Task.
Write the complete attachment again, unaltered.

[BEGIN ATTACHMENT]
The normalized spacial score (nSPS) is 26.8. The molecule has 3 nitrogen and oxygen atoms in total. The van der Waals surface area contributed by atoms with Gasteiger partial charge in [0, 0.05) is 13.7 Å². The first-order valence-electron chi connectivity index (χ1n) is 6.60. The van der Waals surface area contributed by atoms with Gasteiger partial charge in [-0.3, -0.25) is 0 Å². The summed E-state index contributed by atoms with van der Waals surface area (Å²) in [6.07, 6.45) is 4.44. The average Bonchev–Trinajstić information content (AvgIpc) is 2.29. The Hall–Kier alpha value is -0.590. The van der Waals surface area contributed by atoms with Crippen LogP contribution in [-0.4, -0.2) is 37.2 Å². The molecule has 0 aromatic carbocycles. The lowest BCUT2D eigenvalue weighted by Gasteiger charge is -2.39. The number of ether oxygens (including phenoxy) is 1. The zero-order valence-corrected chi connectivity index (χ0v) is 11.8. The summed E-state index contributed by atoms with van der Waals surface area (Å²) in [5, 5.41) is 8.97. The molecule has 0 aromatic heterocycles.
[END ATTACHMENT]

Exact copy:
The normalized spacial score (nSPS) is 26.8. The molecule has 3 nitrogen and oxygen atoms in total. The van der Waals surface area contributed by atoms with Gasteiger partial charge in [0, 0.05) is 13.7 Å². The first-order valence-electron chi connectivity index (χ1n) is 6.60. The van der Waals surface area contributed by atoms with Gasteiger partial charge in [-0.3, -0.25) is 0 Å². The summed E-state index contributed by atoms with van der Waals surface area (Å²) in [6.07, 6.45) is 4.44. The average Bonchev–Trinajstić information content (AvgIpc) is 2.29. The Hall–Kier alpha value is -0.590. The van der Waals surface area contributed by atoms with Crippen LogP contribution in [-0.4, -0.2) is 37.2 Å². The molecule has 0 aromatic carbocycles. The lowest BCUT2D eigenvalue weighted by Gasteiger charge is -2.39. The number of ether oxygens (including phenoxy) is 1. The zero-order valence-corrected chi connectivity index (χ0v) is 11.8. The summed E-state index contributed by atoms with van der Waals surface area (Å²) in [5, 5.41) is 8.97. The molecule has 0 aromatic heterocycles.